Category: DIY Investing
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In The Intelligent Investor, Graham outlines suggested requirements for defensive investors (aka passive investors) in selecting stocks and building a stock portfolio. These guidelines could be passed along to a financial advisor as a way of specifying requirements. The big idea is to develop a checklist or screen of some sort that enables me to rely on reason rather than emotion when buying and selling stocks. Here we’ll consider how to find large, prominent, and conservatively financed companies.
Over the past few weeks, I’ve been updating my portfolio. The good news is that I locked in a gain with NVDA by selling 100 of my shares for $212 per share, which I had bought at an average price of $25 about two years ago. The bad news is that I lost money on other investments. I sold shares in a few stocks that had declined in price and didn’t seem to hold potential for gain even when priced low. The good part of my bad moves is that I’ve honed my ability to know what not to buy when investing.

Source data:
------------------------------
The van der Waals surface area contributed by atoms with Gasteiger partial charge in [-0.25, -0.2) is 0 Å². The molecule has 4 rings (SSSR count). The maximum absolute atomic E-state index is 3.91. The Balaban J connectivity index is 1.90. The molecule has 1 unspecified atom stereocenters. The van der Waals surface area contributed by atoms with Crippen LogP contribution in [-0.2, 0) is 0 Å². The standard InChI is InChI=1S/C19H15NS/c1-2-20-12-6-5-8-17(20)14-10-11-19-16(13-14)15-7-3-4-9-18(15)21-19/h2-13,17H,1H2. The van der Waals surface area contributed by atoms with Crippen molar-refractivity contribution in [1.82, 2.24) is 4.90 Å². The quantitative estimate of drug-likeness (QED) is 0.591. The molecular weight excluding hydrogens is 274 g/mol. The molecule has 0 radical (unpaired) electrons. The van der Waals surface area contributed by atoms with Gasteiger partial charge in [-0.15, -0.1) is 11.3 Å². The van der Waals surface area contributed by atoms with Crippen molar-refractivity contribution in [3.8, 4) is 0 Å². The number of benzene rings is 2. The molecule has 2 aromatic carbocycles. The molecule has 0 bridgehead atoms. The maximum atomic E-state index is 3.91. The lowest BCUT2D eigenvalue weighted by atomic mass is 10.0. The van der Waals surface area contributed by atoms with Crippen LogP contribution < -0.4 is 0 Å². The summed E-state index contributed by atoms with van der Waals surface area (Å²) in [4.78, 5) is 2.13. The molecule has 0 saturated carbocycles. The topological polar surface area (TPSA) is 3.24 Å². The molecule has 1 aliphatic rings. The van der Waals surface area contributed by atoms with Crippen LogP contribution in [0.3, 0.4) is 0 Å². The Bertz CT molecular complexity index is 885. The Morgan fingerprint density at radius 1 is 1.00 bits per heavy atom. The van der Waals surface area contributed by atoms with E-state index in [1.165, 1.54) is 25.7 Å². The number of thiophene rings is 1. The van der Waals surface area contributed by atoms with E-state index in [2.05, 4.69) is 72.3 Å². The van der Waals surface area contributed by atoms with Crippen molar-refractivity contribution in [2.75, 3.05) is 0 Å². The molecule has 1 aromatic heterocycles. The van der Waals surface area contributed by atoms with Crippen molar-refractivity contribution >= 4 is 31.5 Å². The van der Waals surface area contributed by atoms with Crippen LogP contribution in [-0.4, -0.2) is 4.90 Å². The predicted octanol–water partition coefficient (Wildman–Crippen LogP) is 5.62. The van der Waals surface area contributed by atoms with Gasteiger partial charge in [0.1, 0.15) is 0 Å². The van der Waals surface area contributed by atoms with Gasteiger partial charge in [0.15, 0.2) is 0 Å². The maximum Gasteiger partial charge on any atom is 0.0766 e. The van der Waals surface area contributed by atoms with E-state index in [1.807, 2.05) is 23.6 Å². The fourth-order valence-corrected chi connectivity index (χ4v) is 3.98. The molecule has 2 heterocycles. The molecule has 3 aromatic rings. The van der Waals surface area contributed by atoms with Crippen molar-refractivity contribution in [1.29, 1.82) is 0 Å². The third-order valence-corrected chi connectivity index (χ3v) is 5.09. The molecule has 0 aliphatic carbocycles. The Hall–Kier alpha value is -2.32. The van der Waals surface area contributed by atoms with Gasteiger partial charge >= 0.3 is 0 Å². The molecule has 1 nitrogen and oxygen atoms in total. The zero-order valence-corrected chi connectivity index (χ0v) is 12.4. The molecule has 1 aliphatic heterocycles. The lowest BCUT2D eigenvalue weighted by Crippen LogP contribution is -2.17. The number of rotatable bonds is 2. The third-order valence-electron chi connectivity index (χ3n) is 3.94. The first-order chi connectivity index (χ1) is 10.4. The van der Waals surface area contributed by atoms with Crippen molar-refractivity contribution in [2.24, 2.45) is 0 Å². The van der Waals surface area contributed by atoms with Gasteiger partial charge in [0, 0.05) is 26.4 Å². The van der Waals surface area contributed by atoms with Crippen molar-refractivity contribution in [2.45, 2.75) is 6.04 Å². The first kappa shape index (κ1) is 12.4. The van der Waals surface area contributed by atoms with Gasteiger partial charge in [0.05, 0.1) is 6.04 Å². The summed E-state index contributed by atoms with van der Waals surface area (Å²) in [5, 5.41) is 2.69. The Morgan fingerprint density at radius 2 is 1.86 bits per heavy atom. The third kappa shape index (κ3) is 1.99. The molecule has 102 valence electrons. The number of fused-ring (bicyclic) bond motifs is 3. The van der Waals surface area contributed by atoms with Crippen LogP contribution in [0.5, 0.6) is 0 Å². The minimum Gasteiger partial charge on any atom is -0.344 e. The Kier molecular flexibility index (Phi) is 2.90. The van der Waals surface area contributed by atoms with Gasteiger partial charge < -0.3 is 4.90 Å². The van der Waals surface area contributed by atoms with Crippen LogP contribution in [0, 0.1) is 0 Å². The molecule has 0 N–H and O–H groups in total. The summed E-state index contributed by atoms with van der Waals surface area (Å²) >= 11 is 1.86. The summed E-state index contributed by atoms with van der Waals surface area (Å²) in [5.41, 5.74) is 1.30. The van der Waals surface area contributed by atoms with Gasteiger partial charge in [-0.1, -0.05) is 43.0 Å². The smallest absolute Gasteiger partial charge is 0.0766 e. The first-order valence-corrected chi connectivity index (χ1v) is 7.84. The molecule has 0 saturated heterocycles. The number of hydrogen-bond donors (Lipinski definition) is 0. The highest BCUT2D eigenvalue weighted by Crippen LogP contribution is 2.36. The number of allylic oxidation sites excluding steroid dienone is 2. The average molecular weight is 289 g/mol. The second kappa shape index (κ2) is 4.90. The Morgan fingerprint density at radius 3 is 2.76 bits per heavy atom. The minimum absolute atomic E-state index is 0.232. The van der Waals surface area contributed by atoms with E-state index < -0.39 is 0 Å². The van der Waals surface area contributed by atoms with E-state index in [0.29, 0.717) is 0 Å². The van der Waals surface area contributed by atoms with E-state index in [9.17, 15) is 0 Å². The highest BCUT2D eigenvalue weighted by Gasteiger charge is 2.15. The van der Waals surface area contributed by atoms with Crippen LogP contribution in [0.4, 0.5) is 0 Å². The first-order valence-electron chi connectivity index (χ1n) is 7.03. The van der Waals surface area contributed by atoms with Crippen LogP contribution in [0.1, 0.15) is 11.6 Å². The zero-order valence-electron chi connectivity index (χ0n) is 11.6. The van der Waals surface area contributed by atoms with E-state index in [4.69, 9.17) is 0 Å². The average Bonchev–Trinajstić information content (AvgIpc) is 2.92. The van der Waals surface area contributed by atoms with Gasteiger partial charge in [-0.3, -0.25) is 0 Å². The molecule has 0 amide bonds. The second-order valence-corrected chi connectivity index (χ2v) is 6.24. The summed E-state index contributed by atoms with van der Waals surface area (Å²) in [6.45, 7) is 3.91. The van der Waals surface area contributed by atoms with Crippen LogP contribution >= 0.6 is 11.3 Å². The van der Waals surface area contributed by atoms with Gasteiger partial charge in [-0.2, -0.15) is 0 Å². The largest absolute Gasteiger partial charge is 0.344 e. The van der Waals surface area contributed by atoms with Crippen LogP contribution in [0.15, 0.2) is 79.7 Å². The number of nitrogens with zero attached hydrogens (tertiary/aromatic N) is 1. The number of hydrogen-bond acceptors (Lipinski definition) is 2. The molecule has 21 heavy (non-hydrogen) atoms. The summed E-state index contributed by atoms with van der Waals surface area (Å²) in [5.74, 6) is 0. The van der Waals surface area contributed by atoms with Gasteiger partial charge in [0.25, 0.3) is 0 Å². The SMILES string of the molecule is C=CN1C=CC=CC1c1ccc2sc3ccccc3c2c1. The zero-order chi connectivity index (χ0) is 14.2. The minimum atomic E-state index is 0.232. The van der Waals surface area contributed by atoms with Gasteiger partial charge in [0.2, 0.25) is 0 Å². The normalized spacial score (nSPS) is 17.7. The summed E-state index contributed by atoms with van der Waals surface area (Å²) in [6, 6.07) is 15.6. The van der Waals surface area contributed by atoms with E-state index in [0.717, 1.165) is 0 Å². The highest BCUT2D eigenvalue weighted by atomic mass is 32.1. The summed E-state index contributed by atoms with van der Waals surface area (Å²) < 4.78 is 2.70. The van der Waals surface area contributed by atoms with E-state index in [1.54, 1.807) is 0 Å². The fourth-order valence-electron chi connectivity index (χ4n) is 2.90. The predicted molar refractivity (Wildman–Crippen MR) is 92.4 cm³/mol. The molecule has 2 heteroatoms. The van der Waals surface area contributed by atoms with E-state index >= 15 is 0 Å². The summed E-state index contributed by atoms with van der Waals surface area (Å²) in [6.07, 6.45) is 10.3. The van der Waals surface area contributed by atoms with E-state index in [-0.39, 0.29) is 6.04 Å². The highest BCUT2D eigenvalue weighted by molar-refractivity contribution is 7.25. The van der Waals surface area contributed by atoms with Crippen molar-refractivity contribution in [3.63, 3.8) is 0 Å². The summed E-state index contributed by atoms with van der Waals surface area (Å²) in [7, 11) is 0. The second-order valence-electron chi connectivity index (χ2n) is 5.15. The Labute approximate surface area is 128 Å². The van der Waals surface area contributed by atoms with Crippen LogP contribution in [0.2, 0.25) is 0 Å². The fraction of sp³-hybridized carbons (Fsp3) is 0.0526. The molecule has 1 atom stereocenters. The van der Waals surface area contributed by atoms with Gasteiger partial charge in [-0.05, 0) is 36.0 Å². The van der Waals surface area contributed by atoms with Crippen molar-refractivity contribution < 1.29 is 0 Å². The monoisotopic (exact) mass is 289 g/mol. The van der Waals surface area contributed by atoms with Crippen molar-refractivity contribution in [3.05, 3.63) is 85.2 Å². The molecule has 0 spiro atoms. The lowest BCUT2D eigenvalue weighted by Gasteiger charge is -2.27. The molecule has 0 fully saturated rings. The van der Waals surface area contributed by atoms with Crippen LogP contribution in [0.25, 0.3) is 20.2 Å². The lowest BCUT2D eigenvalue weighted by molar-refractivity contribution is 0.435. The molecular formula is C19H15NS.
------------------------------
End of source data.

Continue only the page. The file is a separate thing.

When presented with general concepts or rules of thumb relating to personal finance, my brain resists automatic acceptance. My look-under-the-hood tendencies rebel when I hear a statement like “it’s always better to invest rather than pay off debt” or vice versa.
To truly understand an idea (and prove or disprove its claim), I love to design a spreadsheet. Using this tool, I can break down a concept and illustrate how it works or demonstrate where it falls apart.
In this article, I’ll explain the basics of setting up personal finance spreadsheets, including how to design formulas with financial functions like PMT (payment), FV (future value), and PV (present value).